“If there was a device invented which served the same purpose but could only be heard by black people or women there would be uproar. “It’s racist!” or “it’s sexist!” people would say. So why, when that same device is used against under 25’s, does the government turn a blind eye?”

There is little clarity as to where responsibility for regulation of these devices lies.  It is our understanding that local government sees this as a national issue and national government as a local one.  As a first step in our campaign, we therefore call on the Scottish Government to provide clarity as to the regulatory responsibility for these devices.

At a UK level, in response to the “Buzz Off” campaign, the UK Government issued a statement in 2008 that they had no plans to ban the device, but it should only be used as a “last resort” (http://news.bbc.co.uk/1/hi/uk/7241527.stm). In February 2010 the Home Secretary expanded on this in the House of Commons.

“There is evidence that shows that such devices can be helpful in the circumstances…where people feel that a congregation of rowdy young people is adversely affecting their quality of life. Where other systems to talk to those young people have not worked, those devices can assist the situation. Of course, there are health and safety aspects and the devices have to be used carefully, but I am afraid I am committed to using any device-or rather, devices that do not involve cruel and unusual punishments, but which bring about the improvement in behaviour that we all seek.” (www.theyworkforyou.com/debates/?id=2010-02-08b.618.0&s=natascha+engel#g620.2)

The manufacturers of the mosquito device have suppliers in five EU countries [www.compoundsecurity.co.uk/Europe] as well as in the United States, Canada, Mexico, Israel, New Zealand, Japan and Australia (www.compoundsecurity.co.uk/global). In several of those countries similar concerns have been raised about the use of the device (www.theepochtimes.com/n2/canada/mosquito-high-frequency-repellent-2280.html)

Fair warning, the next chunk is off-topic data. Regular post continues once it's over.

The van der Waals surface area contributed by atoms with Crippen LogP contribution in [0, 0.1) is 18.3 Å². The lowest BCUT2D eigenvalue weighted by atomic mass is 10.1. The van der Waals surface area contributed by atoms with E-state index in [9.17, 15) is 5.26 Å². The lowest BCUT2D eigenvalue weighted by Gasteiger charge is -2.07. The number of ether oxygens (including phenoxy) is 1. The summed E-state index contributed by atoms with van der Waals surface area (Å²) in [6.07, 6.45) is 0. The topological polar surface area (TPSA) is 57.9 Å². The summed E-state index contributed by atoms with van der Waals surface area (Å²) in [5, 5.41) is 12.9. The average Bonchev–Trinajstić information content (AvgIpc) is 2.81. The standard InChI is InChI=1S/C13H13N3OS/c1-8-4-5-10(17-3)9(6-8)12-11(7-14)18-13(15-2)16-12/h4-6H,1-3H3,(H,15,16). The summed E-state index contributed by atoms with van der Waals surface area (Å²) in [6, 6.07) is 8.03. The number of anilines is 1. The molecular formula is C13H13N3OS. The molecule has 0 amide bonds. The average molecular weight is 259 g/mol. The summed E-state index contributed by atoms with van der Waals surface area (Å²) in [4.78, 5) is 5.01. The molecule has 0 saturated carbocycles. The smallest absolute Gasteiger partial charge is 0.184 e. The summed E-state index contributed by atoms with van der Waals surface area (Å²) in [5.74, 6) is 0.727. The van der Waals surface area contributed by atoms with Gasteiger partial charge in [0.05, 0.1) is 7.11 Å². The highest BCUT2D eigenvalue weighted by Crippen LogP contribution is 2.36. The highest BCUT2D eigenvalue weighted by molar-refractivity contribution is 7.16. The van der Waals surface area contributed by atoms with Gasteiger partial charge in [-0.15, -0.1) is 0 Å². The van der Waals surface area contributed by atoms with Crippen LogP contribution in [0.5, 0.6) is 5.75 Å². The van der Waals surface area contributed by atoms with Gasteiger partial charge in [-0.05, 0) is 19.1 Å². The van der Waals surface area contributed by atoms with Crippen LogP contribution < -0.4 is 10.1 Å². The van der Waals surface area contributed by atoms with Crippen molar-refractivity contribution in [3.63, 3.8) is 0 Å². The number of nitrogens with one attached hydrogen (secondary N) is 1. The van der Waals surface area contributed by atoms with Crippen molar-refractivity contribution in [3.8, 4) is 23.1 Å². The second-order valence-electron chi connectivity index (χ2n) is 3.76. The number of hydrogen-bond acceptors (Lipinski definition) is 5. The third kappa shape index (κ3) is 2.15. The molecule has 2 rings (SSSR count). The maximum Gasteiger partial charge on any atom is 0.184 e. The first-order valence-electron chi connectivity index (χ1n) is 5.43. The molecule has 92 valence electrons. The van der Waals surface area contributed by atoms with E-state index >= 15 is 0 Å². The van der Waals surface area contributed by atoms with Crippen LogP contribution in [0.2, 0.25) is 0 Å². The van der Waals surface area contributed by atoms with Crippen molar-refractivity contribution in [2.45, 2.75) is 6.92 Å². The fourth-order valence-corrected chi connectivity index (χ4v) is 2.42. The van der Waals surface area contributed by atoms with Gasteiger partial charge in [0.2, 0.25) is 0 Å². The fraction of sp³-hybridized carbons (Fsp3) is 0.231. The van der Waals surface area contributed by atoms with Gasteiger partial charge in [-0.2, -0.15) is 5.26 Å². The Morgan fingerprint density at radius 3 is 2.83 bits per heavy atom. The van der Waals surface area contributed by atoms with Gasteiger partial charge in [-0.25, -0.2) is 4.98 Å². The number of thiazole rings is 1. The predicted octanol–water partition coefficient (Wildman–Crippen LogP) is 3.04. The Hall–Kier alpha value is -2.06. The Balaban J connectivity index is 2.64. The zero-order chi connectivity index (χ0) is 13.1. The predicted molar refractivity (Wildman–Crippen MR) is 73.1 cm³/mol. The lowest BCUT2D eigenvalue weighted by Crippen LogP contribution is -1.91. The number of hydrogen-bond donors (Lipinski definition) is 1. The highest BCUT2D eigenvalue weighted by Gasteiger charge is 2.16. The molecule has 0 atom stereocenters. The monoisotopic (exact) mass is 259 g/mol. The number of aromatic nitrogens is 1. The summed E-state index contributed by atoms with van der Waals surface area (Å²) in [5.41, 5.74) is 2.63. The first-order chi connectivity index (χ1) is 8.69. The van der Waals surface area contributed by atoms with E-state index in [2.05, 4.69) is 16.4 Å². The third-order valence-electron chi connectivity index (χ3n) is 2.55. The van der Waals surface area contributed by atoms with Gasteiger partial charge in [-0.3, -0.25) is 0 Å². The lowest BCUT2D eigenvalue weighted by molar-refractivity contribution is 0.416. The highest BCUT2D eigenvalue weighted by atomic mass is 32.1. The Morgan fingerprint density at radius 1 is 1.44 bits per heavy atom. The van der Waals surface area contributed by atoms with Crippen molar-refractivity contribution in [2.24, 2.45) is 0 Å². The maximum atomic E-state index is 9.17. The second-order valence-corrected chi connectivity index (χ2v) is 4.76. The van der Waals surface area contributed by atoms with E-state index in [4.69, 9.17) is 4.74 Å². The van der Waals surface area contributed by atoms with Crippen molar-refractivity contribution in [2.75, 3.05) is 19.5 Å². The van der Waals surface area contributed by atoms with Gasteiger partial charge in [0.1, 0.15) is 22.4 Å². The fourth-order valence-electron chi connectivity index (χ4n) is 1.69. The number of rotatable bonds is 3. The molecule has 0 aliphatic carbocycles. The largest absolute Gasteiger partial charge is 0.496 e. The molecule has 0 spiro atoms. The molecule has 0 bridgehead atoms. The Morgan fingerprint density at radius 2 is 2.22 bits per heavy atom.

Following testing from the German Federal Institute for Occupational Safety and Health, concerns were raised that the device was not completely safe, with specific reference to small children and infants who cannot leave the area, and the potential effects on young people’s equilibrium, with potential side-effects including dizziness, headaches and nausea. (Translation of original in German www.baua.de/nn_5858/de/Presse/Pressemitteilungen/2007/12/pm079-07.html)

In June 2010, the Parliamentary Assembly of the Council of Europe unanimously recommended that all acoustic devices which discriminate against young people, with particular reference to the mosquito, calling it “highly offensive” and raised concerns that it could breach young people’s human rights. (http://assembly.coe.int/ASP/NewsManager/EMB_NewsManagerView.asp?ID=5761)

In June 2008, Belgium’s Parliament strongly recommended that the Federal Government impose a ban on the use and marketing of the mosquito. (http://assembly.coe.int/Mainf.asp?link=/Documents/WorkingDocs/Doc10/EDOC12186.htm – see point 14)

In a test case in France, where the device is known as a ‘Beethoven’, a court in Saint-Brieuc ruled use of the device illegal within its jurisdiction and ordered compensation be paid. (Translation of original in French - www.lefigaro.fr/actualites/2008/04/30/01001-20080430ARTFIG00369-la-justice-interdit-le-boitier-anti-jeunes.php)